HomeOpinion & AnalysisColumnistsIs your supply chain financially sound?

Is your supply chain financially sound?

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One of my previous articles explored non-financial measures, one of two quantitative metrics of supply chain performance.

Financial measures are meant to assess if organisational goals that include revenue maximisation — which requires minimisation of supply chain costs — are being achieved.

Supply chain costs include several fixed and operational costs. Such costs arise due to inventories, transportation, facilities, operations, technology and labour.

Typically, the financial performance indices can be put together using the following major modules — activity-based costing, inventory costing, transportation costing and intercompany financial transactions.

Financial performance can be evaluated by looking into the following aspects of the supply chain:
Cost of raw materials: An evaluation of how well your procurement is performing.

Commodity price index and baseline price are the effective measures of price competitiveness. Some organisations evaluate cost of raw materials using the three quotes system which sometimes is not effective if selection of suppliers is not competitive.

The best in class would not be representative of the best on the market. Use of information technology can assist in such an evaluation.

Activity-based costs: Assesses supply chain processes such as material handling, manufacturing, assembling, etc. The evaluation seeks to assign organisation resources costs through activities and services provided to the customers.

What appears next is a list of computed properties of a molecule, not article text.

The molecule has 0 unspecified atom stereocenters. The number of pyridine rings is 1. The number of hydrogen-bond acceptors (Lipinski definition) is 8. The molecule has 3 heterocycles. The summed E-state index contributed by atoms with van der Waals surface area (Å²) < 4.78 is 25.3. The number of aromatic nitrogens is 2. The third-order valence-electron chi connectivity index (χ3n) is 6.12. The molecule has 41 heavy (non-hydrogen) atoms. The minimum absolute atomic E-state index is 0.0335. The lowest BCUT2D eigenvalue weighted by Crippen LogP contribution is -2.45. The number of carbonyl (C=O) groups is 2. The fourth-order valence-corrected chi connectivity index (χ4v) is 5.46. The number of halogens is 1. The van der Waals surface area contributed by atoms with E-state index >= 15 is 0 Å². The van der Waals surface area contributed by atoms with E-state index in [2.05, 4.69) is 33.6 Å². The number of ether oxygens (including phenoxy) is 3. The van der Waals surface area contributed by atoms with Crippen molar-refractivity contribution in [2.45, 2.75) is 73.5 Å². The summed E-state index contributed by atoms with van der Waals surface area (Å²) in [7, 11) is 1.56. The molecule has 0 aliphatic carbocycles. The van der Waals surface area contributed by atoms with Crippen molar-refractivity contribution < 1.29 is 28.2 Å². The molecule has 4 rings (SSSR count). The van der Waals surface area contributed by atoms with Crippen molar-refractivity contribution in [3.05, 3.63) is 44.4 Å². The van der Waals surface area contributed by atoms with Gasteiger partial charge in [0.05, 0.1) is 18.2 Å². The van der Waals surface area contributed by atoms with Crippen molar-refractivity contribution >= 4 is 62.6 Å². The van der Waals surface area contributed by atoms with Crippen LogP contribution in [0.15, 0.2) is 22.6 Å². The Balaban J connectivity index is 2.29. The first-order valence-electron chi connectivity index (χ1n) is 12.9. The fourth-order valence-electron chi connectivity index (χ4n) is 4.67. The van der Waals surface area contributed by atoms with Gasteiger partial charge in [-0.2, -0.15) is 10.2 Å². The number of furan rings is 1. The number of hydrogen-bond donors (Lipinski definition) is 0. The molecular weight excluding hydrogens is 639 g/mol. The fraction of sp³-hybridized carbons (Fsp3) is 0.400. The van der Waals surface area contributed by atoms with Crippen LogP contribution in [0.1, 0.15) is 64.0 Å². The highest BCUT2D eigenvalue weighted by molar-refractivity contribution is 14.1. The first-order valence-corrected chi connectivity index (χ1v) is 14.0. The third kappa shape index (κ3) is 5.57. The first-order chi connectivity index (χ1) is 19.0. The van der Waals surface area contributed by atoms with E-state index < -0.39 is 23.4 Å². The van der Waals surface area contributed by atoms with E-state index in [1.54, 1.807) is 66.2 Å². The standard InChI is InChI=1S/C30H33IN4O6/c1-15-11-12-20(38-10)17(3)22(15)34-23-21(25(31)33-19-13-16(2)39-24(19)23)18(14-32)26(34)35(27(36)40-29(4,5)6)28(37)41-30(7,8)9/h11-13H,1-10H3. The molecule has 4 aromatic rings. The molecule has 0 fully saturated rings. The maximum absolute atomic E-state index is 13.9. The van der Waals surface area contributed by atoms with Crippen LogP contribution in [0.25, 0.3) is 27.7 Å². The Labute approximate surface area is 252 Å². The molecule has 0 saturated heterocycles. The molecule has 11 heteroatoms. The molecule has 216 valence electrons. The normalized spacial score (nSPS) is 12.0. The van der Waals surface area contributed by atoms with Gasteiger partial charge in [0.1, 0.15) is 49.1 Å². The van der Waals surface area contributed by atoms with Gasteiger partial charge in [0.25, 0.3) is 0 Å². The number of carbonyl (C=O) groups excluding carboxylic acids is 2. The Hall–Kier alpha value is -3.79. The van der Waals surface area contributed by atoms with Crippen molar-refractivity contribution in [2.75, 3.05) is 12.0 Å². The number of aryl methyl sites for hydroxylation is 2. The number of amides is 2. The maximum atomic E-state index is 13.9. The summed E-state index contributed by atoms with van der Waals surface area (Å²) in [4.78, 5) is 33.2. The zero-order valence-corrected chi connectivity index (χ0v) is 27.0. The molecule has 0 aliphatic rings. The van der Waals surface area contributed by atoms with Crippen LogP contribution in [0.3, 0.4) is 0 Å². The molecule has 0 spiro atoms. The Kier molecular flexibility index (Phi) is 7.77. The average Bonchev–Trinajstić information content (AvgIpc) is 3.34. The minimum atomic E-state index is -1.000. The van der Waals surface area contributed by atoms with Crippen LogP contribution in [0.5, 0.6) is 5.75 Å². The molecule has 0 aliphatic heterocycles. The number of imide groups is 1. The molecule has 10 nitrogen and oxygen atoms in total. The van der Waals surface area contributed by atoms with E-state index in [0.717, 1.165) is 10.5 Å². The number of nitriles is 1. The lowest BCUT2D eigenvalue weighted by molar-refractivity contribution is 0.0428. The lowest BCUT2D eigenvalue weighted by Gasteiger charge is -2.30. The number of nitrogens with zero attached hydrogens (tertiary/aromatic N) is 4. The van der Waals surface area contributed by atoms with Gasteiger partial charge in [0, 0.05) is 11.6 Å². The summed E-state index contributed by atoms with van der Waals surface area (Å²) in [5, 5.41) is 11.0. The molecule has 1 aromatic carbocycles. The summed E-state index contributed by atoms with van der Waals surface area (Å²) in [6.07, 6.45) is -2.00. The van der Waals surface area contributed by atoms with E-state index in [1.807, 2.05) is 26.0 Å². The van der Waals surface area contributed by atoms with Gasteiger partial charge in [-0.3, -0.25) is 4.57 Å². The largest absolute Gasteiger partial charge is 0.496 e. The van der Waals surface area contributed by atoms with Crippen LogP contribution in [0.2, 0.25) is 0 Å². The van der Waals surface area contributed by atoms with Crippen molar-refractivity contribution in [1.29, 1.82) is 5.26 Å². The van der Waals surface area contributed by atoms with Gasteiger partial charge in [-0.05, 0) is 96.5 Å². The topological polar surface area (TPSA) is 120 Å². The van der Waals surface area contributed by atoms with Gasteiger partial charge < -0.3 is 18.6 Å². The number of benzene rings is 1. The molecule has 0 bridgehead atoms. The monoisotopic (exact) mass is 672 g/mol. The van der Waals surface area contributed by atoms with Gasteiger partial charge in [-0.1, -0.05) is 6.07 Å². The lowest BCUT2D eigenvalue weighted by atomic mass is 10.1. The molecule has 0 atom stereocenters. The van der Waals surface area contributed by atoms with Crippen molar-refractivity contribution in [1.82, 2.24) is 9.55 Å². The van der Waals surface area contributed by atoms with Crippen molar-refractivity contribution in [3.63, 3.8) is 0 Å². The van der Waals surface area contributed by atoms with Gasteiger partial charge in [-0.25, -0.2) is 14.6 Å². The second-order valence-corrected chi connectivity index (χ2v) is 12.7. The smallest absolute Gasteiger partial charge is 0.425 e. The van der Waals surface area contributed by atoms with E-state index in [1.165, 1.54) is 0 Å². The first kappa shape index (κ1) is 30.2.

An evaluation is done on the assignment of indirect costs (overheads) into direct costs compared to conventional costing models to ascertain the effectiveness of processes.

Inventory holding costs: Evaluates to assess the effectiveness of systems. High-performing supply chains achieve high customer satisfaction levels with minimum stockholding.

This is achieved by application of world-class techniques such as framework contracts, consignment stock arrangements and blanket orders, just-in-time philosophy that seek to reduce the level of stockholding at the same time improving availability of products and services to customers.

This measure is only achievable if an organisation regards its supplies function as strategic, being able to attract the right skills to add value to the business.

Logistics costs: Supply chain performance can also be assessed using the transportation costs. Products need to reach the customers and an organisational ability to move bulk reduces transport costs.

This is also a factor of apt choice of transport mode that varies from rail, road, sea and air. Transport costs can also be a factor of multiple and frequent small order deliveries compared to less frequent bulk deliveries.

Inventory loss: Measures the cost of damages and expiries. Some stocks have short shelf life like perishables and some lose potency due to poor handling as in the case of vegetables and medicines respectively.

Ineffective systems account for huge losses as a result of poor planning and material handling. Inventory planning would need to balance product shelf life, transport costs and desired level of service.

The value of returns: Measures the cost of returns from customers. These can be measured by the rate of credits passed in relation to sales.

It can also be factor of the evaluation of costs of goods returned by the customer against volume of sales.

Liquidated damages: Suppliers can be penalised for late deliveries and incorrectly filled orders. Buyers can claim liquidated damages when the contract provided for penalty on delivery delays.

Many organisations have not been paying much attention to performance indicators of their supply chains.

By closely looking at such costs, decision makers will start appreciating that procurement and stores activities are critical and hence require the right level of skills and qualifications, at the same time, being positioned at the appropriate organisational level.

Proper action is required to correct any supply chain challenges for business to be viable.

Nyasha Chizu is a fellow of CIPS and the CIPS Zimbabwe branch chairman writing in his personal capacity.

Email: chizunyasha@yahoo.com

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